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West Papua: A Grassroots Perspective on Micro-enterprise Development and Civic Participation

Drug store in Indonesia. (jogales/Flickr)

Drug store in Indonesia. (jogales/Flickr)

Patricia McEwan, Trickle Up Program, West Papua

General History

West Papua (Irian Jaya) is the twenty-sixth province in Indonesia and occupies the easternmost region of the archipelago. West Papua, then known as the West New Guinea, was colonized by the Dutch in the mid 1800s then coming under the Dutch East Indies administration in 1910. Whilst the remainder of Indonesia gained independence from the Dutch in 1949, West Papua continued to be under Dutch control.

During the post World War II era of de-colonization the Dutch were placed under increasing international pressure to give up West Papua. The Dutch therefore started to begin the process of making West Papua an independent state, including the preparing of locals as the new administrators and the production of a National anthem and the West Papuan flag, that was raised for the first time on 1 December 1961. However, the Indonesians believed that because West Papua was a Dutch colony it was rightfully theirs and therefore attacked West Papua in an attempt to secure it from the Dutch. In 1962 the Indonesians and Dutch signed the New York Agreement to end their dispute regarding West Papua. This agreement placed Indonesia in a caretaker role to assist the people of West Papua to proceed with self-determination and obtain independence. The role of this agreement was seen as a face-saving device for the Dutch, who had promised independence to the West Papuans but also a means of stabilizing the United States' position as a super-power in the region and protecting the economic interests of multinationals.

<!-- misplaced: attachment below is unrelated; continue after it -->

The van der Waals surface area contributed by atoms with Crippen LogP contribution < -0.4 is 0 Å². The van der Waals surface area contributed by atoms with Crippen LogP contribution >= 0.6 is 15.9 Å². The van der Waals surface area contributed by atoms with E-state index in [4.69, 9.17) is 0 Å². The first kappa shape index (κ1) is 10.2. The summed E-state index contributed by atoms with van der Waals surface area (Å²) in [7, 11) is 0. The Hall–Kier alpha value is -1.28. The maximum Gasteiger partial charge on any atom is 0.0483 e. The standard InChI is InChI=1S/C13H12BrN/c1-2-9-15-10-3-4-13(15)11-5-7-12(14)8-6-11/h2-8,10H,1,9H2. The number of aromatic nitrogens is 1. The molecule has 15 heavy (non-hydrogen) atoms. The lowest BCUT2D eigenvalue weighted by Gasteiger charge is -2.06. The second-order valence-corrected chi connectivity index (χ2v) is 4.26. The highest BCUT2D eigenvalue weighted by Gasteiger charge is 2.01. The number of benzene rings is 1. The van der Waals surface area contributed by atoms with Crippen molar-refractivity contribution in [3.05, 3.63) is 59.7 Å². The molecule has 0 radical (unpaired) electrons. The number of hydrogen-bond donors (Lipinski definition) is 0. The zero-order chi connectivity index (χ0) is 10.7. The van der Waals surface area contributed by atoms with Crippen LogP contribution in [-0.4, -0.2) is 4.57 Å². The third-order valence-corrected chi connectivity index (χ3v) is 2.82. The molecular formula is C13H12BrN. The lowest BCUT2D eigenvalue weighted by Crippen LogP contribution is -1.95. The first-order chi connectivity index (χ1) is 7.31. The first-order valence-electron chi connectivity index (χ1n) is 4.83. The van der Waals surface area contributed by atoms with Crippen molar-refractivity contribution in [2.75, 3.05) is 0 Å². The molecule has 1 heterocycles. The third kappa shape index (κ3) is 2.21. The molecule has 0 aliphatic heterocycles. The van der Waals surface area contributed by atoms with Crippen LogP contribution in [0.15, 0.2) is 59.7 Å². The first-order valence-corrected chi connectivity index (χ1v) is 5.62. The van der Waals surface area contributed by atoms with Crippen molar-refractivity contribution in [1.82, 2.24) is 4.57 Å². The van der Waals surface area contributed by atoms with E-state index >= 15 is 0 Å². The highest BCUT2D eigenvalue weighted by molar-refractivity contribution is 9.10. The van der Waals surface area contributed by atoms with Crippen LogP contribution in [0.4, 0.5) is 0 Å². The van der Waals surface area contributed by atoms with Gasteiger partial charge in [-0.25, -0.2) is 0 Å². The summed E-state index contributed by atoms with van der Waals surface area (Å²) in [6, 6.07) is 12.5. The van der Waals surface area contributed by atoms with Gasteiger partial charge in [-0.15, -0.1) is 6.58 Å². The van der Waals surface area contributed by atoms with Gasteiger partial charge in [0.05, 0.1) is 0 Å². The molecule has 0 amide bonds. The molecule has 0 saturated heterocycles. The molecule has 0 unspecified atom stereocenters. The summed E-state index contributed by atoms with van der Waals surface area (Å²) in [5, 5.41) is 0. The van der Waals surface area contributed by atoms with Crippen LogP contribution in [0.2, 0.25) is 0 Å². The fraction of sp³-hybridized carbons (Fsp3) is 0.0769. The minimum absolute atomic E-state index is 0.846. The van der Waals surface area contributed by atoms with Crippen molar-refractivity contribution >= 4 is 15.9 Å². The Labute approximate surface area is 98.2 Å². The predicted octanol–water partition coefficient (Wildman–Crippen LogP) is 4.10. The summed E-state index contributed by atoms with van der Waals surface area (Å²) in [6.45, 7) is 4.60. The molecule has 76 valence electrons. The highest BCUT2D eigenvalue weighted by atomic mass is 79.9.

In the five years between 1962 and 1969, as a part of the Suharto New Order regime and in response to the high population growth in other regions of Indonesia, large numbers of Indonesians were shifted to West Papua. Also during this period there was a large military presence in West Papua, with the military being responsible for large numbers of human rights abuses including intimidation, rape and killings of local West Papuans. At a human rights tribunal in Papua New Guinea in 1981, the first governor of West Papua testified that 30,000 Papuans were murdered between 1963 and 1969 by the Indonesian military. In 1969, a United Nations-supervised referendum was held - "Act of Free Choice" - to determine whether the Papuans wished to stay with Indonesia or not. 1025 of the 700,000 local Papuans were handpicked [by the Indonesian government] to vote in this plebiscite which voted overwhelmingly to keep West Papua with Indonesia.

Since Indonesia's occupation of West Papua, the Papuans have been subjected to processes of "Indonesianization". This is a process of acculturating the Papua-Melanesian as the "uncivilized"community into the supposedly more "civilized" Indonesian community. This process has been carried out through the use of the education system, media, transmigration and economic development. The aim of this process is to strengthen national unity that then allows for greater exploitation of natural resources. The impact of this process has been the marginalization of both urban and rural Papuans from their own land, natural resources and economic development. This has resulted in the Papuans becoming second-class citizens in their land especially in regards to employment and economic status, and denigration of Papuan culture and psychological self-worth, leading to a high level of animosity towards the Indonesian government, Indonesians and multinationals.

This animosity is reflected in the high level of community support for the Papuan pro-independence movement. The pro-independence movement can be seen to have emerged out of two features of West Papua's socio-cultural history. Firstly, it has emerged out of millenarian myths and cargo cults that served as a form of resistance to the repression and oppression inflicted by Dutch, missionary, Japanese and Indonesian domination over the Papuans. These cults projected a "faith in a better world, free from oppression," that were transformed into secular political movements. Secondly, the pro-independence movement is a direct continuation of the striving for self-determination that began during the Dutch colonial period. The pro-independence movement is made up of a number of key groups which sometimes overlap in their visions, but at the same time are some what fractionalized.